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New Report: 2007 Digital Future Project

22 August, 2007
By Allison Orr

The Center for the Digital Future at the USC-Annenberg School has released the 2007 Digital Future Project report.  This is the sixth in an annual survey of the impact of the Internet.  Each year the project surveys more than 2,000 individuals across America, always contacting the same households, to explore the effect of online technology on Internet users and non-users.

The 2007 report shows that the Internet is "growing and evolving as an instrument for personal engagement", finding that large numbers of Internet users value their online world as highly as their real life community.  A majority of members of online communities log into their communities every day.  The increasingly social aspect of the Internet shows significant potential for politics as well, as the results show that participation in online communities leads to social activism.  Almost two thirds of online community members who participate in social causes through the Internet say they are involved in causes that were new to them when they began participating on the Internet.  More than 40 percent of online community members participate more in social activism since they started participating in online communities.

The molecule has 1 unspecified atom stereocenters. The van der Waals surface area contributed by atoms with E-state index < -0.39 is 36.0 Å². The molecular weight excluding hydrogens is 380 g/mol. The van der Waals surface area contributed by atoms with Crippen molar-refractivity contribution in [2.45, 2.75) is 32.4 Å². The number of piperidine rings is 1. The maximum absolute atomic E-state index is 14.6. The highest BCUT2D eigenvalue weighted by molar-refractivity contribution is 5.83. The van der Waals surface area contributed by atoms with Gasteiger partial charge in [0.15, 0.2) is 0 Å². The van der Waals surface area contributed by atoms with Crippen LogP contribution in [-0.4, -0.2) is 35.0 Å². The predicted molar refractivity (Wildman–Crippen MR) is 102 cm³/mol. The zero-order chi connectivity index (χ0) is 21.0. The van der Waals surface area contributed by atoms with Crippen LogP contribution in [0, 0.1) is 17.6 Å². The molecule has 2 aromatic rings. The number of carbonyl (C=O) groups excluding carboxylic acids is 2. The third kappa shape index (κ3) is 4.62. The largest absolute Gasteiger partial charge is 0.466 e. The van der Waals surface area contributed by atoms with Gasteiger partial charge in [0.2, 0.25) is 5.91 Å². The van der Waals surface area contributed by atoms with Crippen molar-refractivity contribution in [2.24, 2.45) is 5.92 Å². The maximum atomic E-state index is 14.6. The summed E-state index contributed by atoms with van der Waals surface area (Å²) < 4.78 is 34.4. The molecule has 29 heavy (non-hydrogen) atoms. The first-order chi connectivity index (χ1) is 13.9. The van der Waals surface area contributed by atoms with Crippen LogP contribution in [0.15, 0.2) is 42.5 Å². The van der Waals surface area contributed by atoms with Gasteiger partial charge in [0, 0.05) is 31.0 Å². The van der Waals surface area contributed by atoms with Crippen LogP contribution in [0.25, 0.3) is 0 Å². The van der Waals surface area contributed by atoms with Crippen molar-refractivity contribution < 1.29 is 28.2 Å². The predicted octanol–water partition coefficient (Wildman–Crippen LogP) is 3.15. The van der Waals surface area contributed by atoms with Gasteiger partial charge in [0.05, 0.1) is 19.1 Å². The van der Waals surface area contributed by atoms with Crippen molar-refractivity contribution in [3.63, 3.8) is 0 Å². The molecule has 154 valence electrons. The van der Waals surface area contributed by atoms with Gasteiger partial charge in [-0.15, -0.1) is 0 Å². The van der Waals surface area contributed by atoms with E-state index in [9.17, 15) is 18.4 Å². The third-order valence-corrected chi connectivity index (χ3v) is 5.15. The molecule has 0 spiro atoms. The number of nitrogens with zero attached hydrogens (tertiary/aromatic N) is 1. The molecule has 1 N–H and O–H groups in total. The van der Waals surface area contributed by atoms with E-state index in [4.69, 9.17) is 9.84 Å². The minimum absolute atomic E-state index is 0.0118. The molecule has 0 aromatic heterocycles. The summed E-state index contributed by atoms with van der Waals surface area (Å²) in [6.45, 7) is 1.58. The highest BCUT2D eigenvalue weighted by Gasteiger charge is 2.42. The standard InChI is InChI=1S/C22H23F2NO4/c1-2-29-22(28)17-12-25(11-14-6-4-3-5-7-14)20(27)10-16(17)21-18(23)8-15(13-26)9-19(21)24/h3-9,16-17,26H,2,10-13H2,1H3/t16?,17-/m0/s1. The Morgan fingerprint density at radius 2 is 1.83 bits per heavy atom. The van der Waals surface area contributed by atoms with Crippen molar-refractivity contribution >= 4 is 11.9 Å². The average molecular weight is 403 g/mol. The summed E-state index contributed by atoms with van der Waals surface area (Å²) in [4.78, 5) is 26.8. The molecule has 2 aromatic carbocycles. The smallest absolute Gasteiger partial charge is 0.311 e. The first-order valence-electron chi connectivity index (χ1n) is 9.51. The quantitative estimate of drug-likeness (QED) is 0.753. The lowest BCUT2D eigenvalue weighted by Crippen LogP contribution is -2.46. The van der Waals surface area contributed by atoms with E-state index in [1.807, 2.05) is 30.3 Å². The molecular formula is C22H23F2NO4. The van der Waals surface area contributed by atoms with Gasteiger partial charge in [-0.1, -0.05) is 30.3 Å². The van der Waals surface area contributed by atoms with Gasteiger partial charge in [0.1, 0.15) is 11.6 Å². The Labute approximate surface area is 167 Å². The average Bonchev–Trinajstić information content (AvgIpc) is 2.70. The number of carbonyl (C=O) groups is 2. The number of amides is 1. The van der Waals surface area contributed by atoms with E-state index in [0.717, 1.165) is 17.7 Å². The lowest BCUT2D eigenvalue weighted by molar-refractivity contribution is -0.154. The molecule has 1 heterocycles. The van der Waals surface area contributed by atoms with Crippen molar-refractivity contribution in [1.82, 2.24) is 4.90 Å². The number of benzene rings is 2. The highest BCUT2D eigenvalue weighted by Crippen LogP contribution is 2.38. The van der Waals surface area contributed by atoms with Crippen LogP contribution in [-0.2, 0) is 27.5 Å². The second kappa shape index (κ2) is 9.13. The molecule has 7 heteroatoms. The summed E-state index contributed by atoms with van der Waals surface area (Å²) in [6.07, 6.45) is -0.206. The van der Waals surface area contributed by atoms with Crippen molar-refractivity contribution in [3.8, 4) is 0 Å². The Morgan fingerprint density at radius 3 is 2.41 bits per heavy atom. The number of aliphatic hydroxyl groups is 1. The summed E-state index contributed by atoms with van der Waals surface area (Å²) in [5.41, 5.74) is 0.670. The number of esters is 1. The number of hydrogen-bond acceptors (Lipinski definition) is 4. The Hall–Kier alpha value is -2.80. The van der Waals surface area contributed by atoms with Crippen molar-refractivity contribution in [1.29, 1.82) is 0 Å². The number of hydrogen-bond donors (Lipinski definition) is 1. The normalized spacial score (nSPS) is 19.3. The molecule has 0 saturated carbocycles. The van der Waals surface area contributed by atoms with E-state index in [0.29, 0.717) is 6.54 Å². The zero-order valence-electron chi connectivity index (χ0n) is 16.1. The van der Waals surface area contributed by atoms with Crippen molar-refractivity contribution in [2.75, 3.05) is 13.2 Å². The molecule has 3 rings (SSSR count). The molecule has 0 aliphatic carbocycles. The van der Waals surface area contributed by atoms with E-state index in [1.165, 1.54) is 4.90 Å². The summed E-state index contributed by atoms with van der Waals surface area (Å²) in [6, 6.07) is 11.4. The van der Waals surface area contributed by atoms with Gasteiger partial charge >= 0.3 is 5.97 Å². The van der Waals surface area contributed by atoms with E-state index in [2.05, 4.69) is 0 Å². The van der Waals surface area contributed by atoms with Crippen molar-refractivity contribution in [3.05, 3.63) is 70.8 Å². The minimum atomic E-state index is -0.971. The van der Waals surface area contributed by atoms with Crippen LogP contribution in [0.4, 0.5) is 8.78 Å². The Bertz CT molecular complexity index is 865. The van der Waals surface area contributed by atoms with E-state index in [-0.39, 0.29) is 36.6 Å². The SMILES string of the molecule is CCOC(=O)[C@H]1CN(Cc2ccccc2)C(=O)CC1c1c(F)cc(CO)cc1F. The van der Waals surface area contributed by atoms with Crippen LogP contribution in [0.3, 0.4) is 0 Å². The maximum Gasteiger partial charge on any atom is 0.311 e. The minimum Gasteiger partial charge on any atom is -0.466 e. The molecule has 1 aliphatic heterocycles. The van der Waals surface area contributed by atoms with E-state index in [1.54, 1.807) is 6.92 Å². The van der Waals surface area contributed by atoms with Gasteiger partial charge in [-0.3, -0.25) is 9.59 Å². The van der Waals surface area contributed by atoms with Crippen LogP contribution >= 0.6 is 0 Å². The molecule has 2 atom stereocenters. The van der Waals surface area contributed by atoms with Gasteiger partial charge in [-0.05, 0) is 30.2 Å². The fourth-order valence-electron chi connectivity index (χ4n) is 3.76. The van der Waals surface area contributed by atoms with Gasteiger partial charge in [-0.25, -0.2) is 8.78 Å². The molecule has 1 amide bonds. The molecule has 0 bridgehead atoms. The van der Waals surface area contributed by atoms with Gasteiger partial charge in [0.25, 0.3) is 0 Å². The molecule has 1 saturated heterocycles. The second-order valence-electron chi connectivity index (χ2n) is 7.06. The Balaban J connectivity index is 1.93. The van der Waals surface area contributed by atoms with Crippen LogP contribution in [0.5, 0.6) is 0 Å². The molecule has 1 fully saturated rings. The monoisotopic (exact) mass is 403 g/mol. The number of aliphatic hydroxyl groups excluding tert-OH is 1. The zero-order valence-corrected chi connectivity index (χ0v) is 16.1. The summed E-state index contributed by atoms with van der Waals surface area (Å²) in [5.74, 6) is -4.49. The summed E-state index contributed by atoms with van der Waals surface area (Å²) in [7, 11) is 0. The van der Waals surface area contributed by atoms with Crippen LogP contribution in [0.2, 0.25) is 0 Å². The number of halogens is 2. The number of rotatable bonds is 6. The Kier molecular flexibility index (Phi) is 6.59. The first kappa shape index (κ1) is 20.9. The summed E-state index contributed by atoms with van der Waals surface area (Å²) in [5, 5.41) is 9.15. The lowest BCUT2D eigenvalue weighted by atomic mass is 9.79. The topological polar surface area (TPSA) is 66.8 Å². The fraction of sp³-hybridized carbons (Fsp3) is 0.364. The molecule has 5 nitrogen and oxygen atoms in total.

However, despite the current hype about Web 2.0 and its role in politics, Internet users’ belief in the Internet as a political tool seems to have declined.  The number of Internet users who believe that using the Internet will give people more of a say in what government does has declined, and is the lowest result in the five years this question has been asked.  There was also a decline in the number of Internet users who say that the Internet can be used as a tool to gain political power.

For full details, you can see this and previous year's reports at the Center for the Digital Future website.

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